Some germs can survive for several days on household surfaces like kitchen work surfaces and sinks, and frequently touched surfaces like telephone handsets, door handles and light switches. It is important that you remove germs from these areas so they do not act as a source of contamination.
Cleaning Versus Disinfection
Cleaning and disinfecting are not the same thing. Cleaning means using detergent and water to remove dirt and some of the germs, whereas disinfecting means actually destroying the germs.
In some situations, (e.g. for small items such as cutlery and crockery), cleaning with detergent and water can remove sufficient germs, provided you can thoroughly clean all the surfaces and then rinse them with clean (preferably hot) running water, and then dry them properly. However, where proper rinsing is not possible (e.g. for large or fixed surfaces such as kitchen worktops, taps, toilet flush handles and door handles) it is important that you use a disinfectant or antibacterial multipurpose cleaner or cleanser to kill the germs, especially after handling raw food and when someone in your home is ill.
Top Dirty Sites in the Home
The following areas are those in your home where it is particularly important to clean frequently.
- Sponge or dishcloth.
- Kitchen sink and drain area.
- Chopping boards.
- Refrigerator handle.
- Kitchen work surfaces and table tops.
- Bath and sink drains.
- Toilet flush handle.
- Shower drain area.
- Toilet bowl (under the rim).
- Toilet floor.
- Toilet seat.
- TV remote controls.
- Light switches.
- Door handles.
Try to make cleaning and disinfection of the germ hotspots part of your daily routine.
Hand washing Advice
Washing your hands with soap and water is one of the most effective ways to stop the spread of germs. Every time you touch a dirty or potentially contaminated surface, you can transfer germs to and from your hands – but proper and thorough hand washing helps to remove the germs from your hands. Hand washing is important, but antibacterial soaps and hand washes provide extra protection against bacteria that cause many common illnesses such as food poisoning. If you feel you require this additional protection, you may choose to use an antibacterial soap or handwash.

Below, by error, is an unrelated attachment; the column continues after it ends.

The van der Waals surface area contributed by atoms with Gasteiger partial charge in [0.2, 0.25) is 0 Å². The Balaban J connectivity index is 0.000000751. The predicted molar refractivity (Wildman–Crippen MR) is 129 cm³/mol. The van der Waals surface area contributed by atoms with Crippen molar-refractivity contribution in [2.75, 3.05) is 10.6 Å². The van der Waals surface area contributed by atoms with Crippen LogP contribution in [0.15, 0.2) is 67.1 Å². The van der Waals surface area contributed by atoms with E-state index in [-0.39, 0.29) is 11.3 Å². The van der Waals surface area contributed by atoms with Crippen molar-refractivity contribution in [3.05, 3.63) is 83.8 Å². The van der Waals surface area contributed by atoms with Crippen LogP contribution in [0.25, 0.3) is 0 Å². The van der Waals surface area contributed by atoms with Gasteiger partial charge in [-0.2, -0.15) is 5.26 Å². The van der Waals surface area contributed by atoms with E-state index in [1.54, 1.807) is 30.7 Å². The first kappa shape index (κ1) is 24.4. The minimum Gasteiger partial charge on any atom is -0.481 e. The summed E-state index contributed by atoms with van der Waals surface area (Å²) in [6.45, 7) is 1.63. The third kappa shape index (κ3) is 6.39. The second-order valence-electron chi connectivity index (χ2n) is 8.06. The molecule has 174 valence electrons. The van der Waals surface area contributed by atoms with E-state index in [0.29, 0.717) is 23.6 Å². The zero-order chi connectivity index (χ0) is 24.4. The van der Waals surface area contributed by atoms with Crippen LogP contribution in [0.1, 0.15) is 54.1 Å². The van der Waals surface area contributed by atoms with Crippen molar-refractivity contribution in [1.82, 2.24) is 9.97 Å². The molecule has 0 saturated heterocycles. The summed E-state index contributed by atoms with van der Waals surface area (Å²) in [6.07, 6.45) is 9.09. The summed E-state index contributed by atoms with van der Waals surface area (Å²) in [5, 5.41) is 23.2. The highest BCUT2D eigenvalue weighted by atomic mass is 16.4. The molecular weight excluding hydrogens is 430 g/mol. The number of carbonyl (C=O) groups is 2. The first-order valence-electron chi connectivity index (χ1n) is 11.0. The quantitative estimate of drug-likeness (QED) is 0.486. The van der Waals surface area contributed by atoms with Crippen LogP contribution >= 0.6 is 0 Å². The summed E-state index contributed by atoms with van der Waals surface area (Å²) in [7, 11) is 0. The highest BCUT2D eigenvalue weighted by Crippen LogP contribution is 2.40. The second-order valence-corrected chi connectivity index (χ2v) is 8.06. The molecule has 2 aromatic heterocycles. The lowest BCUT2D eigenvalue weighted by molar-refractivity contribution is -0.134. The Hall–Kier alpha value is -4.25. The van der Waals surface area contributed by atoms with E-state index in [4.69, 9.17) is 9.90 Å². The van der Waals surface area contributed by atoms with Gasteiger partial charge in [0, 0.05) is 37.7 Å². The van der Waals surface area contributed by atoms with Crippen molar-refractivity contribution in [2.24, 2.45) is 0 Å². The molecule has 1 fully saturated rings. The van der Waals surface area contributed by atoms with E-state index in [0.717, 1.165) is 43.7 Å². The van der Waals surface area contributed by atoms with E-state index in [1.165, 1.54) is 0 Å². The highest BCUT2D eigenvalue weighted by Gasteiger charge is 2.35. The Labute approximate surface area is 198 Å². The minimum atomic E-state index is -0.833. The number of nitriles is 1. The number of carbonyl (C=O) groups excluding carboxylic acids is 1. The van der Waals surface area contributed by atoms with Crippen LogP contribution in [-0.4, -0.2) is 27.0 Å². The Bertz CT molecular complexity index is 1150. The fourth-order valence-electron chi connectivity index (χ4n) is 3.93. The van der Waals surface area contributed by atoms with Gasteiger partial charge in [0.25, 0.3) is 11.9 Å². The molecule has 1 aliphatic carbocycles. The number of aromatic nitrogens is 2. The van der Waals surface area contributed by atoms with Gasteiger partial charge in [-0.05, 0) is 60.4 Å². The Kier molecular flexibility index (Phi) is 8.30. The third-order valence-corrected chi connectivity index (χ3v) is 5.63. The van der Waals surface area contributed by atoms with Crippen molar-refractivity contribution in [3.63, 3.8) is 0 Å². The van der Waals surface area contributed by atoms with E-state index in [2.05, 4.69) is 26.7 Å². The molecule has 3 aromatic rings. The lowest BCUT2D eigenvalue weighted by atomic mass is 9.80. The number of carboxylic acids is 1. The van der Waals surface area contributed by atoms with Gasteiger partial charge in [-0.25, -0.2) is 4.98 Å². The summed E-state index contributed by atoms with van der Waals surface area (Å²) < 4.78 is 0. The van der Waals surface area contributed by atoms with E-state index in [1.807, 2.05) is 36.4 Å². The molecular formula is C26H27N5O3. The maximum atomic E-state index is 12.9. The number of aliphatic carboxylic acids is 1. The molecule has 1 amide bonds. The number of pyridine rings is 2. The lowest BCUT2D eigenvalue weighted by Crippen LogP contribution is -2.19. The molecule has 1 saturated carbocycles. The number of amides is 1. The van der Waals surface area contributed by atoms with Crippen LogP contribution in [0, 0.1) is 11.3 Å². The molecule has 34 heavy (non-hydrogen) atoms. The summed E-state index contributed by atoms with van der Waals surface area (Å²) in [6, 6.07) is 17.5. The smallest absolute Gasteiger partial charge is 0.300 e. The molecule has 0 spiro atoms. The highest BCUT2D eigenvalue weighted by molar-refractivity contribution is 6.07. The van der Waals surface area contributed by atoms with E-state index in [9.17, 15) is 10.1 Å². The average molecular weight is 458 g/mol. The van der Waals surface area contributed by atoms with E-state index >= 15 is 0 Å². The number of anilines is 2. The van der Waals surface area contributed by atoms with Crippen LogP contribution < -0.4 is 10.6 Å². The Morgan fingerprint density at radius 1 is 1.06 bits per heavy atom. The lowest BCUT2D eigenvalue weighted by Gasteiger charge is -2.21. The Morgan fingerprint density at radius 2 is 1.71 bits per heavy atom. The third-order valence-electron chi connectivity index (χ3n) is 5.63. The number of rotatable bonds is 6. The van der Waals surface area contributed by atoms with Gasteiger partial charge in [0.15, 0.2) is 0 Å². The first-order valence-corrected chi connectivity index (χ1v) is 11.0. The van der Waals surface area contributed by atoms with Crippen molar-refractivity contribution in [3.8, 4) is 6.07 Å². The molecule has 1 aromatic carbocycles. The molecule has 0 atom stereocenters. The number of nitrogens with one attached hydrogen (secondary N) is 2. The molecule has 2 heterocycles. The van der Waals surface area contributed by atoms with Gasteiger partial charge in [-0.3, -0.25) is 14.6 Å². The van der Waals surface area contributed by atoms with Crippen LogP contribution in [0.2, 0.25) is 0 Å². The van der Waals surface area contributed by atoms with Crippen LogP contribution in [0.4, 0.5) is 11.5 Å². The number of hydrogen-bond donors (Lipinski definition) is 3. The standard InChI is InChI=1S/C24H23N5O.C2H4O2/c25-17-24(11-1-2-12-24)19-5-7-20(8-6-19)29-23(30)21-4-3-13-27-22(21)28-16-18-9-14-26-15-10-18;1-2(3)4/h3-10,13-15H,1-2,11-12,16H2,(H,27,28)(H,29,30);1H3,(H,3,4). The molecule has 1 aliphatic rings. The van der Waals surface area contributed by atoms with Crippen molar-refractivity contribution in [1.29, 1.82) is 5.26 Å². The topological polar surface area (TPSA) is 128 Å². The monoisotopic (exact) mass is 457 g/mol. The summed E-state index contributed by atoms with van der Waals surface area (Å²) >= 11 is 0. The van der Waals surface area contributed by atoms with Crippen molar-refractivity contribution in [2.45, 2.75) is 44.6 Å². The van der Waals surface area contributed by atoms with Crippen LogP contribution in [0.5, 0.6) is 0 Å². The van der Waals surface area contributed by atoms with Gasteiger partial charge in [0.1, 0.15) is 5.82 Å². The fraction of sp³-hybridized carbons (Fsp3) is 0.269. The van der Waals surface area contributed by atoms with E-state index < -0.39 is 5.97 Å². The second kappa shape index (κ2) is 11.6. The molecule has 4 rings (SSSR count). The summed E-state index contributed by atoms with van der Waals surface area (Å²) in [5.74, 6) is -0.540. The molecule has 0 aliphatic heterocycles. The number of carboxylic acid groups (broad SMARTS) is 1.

When to Wash
- Before handling food or eating.
- Before preparing a baby’s feed or handling sterilised equipment.
- Before applying contact lenses.
- Immediately after handling raw foods, such as poultry.
- After visiting the toilet or changing a nappy.
- After touching animals or their toys or equipment.
- After contact with blood or body fluids (like vomit, nasal secretions, saliva).
- After touching a contaminated area (e.g. cleaning cloth, drain, soil).
- Before and after dressing a wound, giving medicine, or applying a medical device (e.g. catheter).
- More often when someone in your home is sick.
- Whenever hands look dirty.
How to Wash
- Wet your hands with warm water and apply a small amount of liquid soap.
- Rub your palms together vigorously (away from the water) to make a lather.
- Rub every part of your hands including the backs of your hands, your thumbs, between your fingers, and under and around your nails.
- Continue for at least 20 seconds. It takes that long for the soap and scrubbing action to dislodge and remove the germs.
- Rinse your hands well under clean, running water.
- Dry your hands thoroughly using a clean dry towel.
When Soap and Water Aren't Available
You can still keep your hands clean even if water isn't available. Hand sanitisers are designed to kill germs on hands that are not visibly dirty, without the need for water or towels.
Your Guide to Maintaining a Hygienic and Healthy Home
Keeping your home hygienic and healthy doesn’t mean spending cleaning hours every day. By targeting the germ ‘hot spots’, where there are known risks, you can effectively keep the threat from germs under control. However, occasionally many of us like to tackle the areas in our home that largely go untouched, as they represent a lower risk. Wiping down walls and skirting boards, shampooing carpets, sorting through packets and jars of food to check for use-by dates, and clearing out the clutter collected over the past year all help to give us a feeling of confidence and pride in our home.
Quick General Cleaning Tips
On an ongoing basis:
- Regularly clean and disinfect the surfaces in your home that you often touch with your hands, such as the fridge door handle, cupboard handles, taps, waste bin, toilet seat and door handles, including hand-contact surfaces such as television remote controls, light switches and telephones.
- Kill germs and prevent cross-contamination by cleaning up food spills, or a spill of blood or body fluids such as vomit or faeces as soon as they happen. Disinfecting these areas not only prevents germ growth, it keeps these germs from spreading to other food, hands, and kitchen surfaces.
- Throw away germs! If possible, use paper towels and disposable wipes instead of sponges and kitchen cloths that can harbour germs and provide a moist place for them to grow.
- Vacuum carpets and soft furnishings regularly to prevent dust and other debris building up.
- Clean hard surface flooring regularly to remove dust, dirt, and visible mould growth.